Evelyn Chen's Reviews > Locomotion

Locomotion by Jacqueline Woodson
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really liked it
bookshelves: african-american

APA Citation:
Woodson, Jacqueline. (2003) Locomotion /New York : G.P. Putnam's Sons,

Interest/Reading Level: Grades 6-8

Lonnie Collins (age 11) lost his parents in a tragic fire four years ago and since then he has been under the care of Miss Edna, who apparently does not like boys. Lonnie Collins (Locomotion), encouraged by his teacher Ms. Marcus, writes poems to assuage his knotted feelings of being in a foster home and being separated from his younger sister Lili. As the reader progresses through the novel, written in verse, they follow Locomotion's journey of coming to terms with his past and looking forward.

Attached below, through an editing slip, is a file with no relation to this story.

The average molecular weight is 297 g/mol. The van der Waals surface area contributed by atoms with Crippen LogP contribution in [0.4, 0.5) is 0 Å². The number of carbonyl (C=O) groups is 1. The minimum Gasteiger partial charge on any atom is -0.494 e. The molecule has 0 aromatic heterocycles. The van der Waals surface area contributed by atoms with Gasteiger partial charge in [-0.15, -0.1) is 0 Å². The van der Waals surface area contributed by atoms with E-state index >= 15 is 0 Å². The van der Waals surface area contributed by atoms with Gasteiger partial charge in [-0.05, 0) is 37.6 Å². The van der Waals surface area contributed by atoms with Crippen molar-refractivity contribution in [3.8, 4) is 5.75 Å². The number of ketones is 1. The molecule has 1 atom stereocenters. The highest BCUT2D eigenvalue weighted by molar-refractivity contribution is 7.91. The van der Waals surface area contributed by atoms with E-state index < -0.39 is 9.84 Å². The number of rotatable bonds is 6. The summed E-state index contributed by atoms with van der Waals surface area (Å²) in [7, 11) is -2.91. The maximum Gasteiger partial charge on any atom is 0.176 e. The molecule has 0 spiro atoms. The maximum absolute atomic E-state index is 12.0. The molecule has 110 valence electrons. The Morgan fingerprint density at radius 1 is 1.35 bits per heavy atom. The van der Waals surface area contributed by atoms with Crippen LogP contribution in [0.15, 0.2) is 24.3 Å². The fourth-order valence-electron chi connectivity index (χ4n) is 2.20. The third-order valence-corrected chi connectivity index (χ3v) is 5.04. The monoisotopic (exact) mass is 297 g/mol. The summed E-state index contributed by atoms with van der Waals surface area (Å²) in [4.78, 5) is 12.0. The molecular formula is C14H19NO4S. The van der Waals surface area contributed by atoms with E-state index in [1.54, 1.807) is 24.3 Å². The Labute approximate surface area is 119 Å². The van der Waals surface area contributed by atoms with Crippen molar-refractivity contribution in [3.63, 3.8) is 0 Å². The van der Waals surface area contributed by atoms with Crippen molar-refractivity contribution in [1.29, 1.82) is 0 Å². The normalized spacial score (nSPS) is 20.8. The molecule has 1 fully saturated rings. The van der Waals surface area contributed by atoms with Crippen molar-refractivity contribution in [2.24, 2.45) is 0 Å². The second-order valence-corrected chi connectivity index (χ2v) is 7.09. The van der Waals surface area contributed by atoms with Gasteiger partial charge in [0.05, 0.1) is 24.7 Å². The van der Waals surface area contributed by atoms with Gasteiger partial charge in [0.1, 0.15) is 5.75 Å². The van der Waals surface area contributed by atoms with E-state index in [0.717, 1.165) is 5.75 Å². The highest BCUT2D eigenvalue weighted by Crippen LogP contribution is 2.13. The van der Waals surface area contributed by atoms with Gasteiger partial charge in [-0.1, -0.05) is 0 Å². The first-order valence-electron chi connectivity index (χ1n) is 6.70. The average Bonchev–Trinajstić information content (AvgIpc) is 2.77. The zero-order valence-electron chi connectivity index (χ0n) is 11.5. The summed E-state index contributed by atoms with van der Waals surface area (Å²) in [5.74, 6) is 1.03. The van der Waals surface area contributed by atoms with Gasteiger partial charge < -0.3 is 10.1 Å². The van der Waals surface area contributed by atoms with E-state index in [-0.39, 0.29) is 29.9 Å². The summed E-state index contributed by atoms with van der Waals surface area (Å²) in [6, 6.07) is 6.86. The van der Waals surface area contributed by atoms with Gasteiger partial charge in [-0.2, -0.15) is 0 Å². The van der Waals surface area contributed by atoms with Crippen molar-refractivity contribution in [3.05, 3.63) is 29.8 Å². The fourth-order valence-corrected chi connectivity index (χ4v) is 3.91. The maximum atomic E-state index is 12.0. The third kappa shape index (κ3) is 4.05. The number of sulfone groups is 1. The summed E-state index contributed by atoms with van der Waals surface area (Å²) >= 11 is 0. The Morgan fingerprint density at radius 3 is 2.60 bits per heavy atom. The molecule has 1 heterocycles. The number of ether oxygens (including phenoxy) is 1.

Students are often intimidated by poetry, because many find the meaning behind poems difficult to decrypt. However, Woodson wonderfully invites young students to give poetry a second chance. She creates a character many can relate to, and teachers can easily use excerpts from this book to teach the various forms of poetry. Students can be inspired by Woodson's work to write their own haiku, sonnet, epitaph, or rap.

As a secondary teacher in a large urban district, I was particularly drawn to the character of Ms. Marcus, the only white teacher in a predominantly black community. If I taught English, I would love to lead a discussion about race, stereotypes, white privilege, and issues of power.
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